Given that NOC resulted effective in modifying burst parameters, analyses on the ISW were performed on the related recordings. Statistical differences were found between control, NOC and wash-out period for the for the antipeak amplitude (F(2,23) = 7.19; P = 0.0042) and for the time to antipeak (F(2,23) = 4.67; P = 0.02). In detail, post hoc analysis showed that the antipeak amplitude significantly decreased during the administration of NOC 10 μM (from 0.7 ± 0.1 mV to 0.39 ± 0.021 mV; P < 0.01) and during the wash-out (from 0.7 ± 0.1 mV to 0.40 ± 0.005 mV; P < 0.05) respectively vs. control period. Furthermore, during NOC treatment the time to antipeak was significantly increased vs. control (from 1.49 ± 0.19 ms to 0.62 ± 0.026 ms; P < 0.05; Figure 9).
Figure 9. Effects of NOC on ISW parameters. Each value represents mean values ± SEM Statistical significances vs. control period (CTR) are indicated for **P < 0.001 and *P < 0.05. Bar graphs show the effect of treatments on the peak amplitude (A), time to peak (B), antipeak amplitude (C) and time to antipeak (D).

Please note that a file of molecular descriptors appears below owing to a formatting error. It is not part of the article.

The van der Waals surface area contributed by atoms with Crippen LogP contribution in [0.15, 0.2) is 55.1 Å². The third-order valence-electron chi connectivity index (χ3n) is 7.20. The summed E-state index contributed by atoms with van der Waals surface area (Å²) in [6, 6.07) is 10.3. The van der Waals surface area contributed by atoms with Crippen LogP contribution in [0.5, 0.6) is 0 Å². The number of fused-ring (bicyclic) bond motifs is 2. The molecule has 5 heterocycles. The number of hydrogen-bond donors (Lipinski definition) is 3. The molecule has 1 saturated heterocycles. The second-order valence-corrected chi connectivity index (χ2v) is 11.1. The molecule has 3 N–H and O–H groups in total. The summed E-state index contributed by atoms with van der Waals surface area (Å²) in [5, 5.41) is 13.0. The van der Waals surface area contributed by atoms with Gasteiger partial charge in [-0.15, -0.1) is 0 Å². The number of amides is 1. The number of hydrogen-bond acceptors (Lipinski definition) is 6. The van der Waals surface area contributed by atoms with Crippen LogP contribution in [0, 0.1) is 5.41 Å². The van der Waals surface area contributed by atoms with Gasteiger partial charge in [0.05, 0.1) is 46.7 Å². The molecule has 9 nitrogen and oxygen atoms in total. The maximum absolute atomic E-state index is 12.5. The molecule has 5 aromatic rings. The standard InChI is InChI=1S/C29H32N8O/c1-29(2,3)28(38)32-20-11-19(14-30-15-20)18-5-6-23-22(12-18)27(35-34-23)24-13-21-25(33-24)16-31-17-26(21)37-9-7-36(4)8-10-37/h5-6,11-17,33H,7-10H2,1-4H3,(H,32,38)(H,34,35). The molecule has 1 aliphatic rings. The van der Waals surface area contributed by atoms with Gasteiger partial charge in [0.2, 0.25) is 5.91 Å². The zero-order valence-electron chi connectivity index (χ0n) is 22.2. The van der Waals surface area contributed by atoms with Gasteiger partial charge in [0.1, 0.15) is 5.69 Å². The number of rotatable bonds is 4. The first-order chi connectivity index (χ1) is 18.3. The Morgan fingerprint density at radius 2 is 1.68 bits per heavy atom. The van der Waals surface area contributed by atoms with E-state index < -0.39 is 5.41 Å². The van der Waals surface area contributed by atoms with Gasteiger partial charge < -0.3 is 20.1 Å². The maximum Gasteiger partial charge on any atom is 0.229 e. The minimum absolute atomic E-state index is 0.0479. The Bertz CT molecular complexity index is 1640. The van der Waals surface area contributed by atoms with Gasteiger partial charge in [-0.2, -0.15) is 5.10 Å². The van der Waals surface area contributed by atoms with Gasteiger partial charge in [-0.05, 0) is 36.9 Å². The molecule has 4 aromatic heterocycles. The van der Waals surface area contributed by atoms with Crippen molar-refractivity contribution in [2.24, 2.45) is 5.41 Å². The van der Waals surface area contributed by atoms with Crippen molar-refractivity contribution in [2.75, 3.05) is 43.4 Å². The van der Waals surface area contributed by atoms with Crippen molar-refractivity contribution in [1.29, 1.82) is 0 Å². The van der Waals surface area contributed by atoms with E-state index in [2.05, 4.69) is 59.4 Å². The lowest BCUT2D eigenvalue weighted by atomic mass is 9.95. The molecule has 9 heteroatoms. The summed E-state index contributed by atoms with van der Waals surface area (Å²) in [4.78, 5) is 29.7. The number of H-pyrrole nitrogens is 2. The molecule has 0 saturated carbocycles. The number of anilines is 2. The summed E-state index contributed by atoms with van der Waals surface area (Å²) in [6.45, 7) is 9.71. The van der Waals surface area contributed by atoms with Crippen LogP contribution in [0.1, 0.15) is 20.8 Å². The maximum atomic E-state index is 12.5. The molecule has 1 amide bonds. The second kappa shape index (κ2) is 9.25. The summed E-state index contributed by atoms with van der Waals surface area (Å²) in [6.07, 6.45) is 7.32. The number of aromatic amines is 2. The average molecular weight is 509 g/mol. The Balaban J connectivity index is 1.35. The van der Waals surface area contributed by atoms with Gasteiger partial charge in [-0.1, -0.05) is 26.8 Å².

Dynamic changes in microtubule packaging system could represent the cutting edge of novel studies on the synaptic bases of epilepsy. Synaptic efficiency is strongly influenced by the microtubule cytoskeleton, exerting not only a mechanical action on cell morphology and plasticity, but also an operative role on transport, signaling and amplification of ion cloud (Brady et al., 2003; Craddock et al., 2010). For instance, cytoskeleton provides support to the trafficking of neurotrophic factors (Gardiner et al., 2011) and could be part of a system of conduction for the flux of charged ions along the axons (Craddock et al., 2010). The well-known “dynamic instability” of microtubules modulates synaptic activity and also neuronal response to insults (Poulain and Sobel, 2010). Consequently, a role played by microtubules in pathophysiological alterations of synaptic transmission, with a relapse on hyperexcitability phenomena, has been proposed (Furukawa and Mattson, 1995; Chuckowree and Vickers, 2003). To shed new light on this still elusive field, in the present research we tested drugs differently modulating microtubule polymerization, i.e., NOC and PAC, in two in vivo and in vitro models of drug-free epileptiform activity, the MDA and HEBA. This represents the main novelty of the current paper: the usage of drugs, widely administered as anti-mitotics (Jordan and Wilson, 2004; Gascoigne and Taylor, 2009; Endo et al., 2010), here applied to study epileptic states occurring in the hippocampus, a brain region where bioelectric activity can be modulated by agents of varied nature (Rizzo et al., 2009, 2014; Roseti et al., 2013; Allegra et al., 2015; Carletti et al., 2015).